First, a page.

Middle School Bans Tag, Cartwheels, Footballs, and More For Students' Safety


Credit: Daniele-Zanni-foter-cc-by-nc-sa

A middle school in Long Island, New York has banned the playing of typical schoolyard games and the use of many pieces of athletic equipment during recess.

CBS reported that Weber Middle School this week "instituted a ban on footballs, baseballs, lacrosse balls, or anything that might hurt someone on school grounds." The ban also includes "hard soccer balls" and "rough games of tag, or cartwheels unless supervised by a coach."

Assistant Principal Matthew Swinson explained that "sometimes when they participate in tag they use the opportunity to give an extra push."

In a press release, the school district stated that "structured athletics" with footballs and baseballs do not pose the risk of "an errant throw injuring a child." However, "unstructured play with hardballs" is dangerous and therefore impermissible. Their announcement explains that the children are confined by ongoing construction at the school, and therefore cannot be trusted with certain sports equipment. Nevertheless, the school made a specific exception for the spongy foam of Nerf balls, so that the children can safely "enjoy a 20 minute recess period."

"We know kids are going to get injured … but we have a responsibility to lessen injuries," said Swinson, explaining that the children could only be trusted with spongy balls.

CBS spoke to several students and parents who believe the case for safety is being overstated:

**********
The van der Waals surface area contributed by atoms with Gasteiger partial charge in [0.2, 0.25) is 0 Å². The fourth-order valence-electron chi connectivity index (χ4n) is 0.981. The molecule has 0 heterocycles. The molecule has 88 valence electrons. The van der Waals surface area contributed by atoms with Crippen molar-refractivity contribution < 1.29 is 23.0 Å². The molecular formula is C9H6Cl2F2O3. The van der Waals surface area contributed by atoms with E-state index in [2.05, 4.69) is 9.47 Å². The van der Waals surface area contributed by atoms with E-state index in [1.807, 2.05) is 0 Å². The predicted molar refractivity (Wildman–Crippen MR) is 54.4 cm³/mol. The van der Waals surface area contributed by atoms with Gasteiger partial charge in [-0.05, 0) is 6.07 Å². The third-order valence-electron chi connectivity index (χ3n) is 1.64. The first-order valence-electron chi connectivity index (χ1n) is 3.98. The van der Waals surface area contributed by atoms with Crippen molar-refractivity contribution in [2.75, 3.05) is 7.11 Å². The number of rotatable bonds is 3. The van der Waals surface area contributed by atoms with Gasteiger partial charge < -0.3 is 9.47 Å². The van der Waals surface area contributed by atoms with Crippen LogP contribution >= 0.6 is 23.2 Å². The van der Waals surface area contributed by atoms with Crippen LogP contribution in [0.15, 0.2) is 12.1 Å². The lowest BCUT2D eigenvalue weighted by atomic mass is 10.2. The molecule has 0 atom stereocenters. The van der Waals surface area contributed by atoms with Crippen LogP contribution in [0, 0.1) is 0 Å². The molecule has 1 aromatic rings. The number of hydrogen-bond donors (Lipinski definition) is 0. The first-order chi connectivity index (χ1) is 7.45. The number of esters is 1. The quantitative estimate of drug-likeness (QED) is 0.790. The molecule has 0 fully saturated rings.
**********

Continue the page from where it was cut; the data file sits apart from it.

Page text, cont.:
"Cartwheels and tag — I think it's ridiculous they are banning that," one said.

"You go for recess — that's your free time to go let loose and recharge," another said.

"That's all we want to do," a third student said. "We're in school all day sitting behind the desk learning."


"Children's safety is paramount, but at the same time, you have to let them live life," said Port Washington parent Ellen Cohen.

Among the reported blemishes are "head injuries, bumps, [and] scrapes." However, Superintendent Kathleen Maloney believes that "some of these injuries can unintentionally become very serious," and found a ban to be the only acceptable way of curtailing the violence at Weber Middle School. 

Editor's Note: We invite comments and request that they be civil and on-topic. We do not moderate or assume any responsibility for comments, which are owned by the readers who post them. Comments do not represent the views of or Reason Foundation. We reserve the right to delete any comment for any reason at any time. Report abuses.

211 responses to “Middle School Bans Tag, Cartwheels, Footballs, and More For Students' Safety

  1. Pain is integral to learning. It is unfortunate that we do not always survive our most profound learning experiences.

    1. So you went to Catholic school.

      1. The Penguin was tough, but unfair.

      2. for one year. but it was enough 😉

  2. “We know kids are going to get injured … but we have a responsibility to lessen injuries,” said Swinson, explaining that the children could only be trusted with spongy balls.

    This is just common sense ball-control. No kid needs a real baseball, softball, or football.

    Let’s keep hard balls of games where they belong: in the hands of professional athletes, not among untrained children.

    1. The pussification of America continues apace.

        1. THey pussified NASCAR to the point of making it unwatchable years ago….can the NFL be far behind?

  3. Congratulations on the continued wussification of the children of the Northeast.

    1. It makes sense, being the closest to the UK.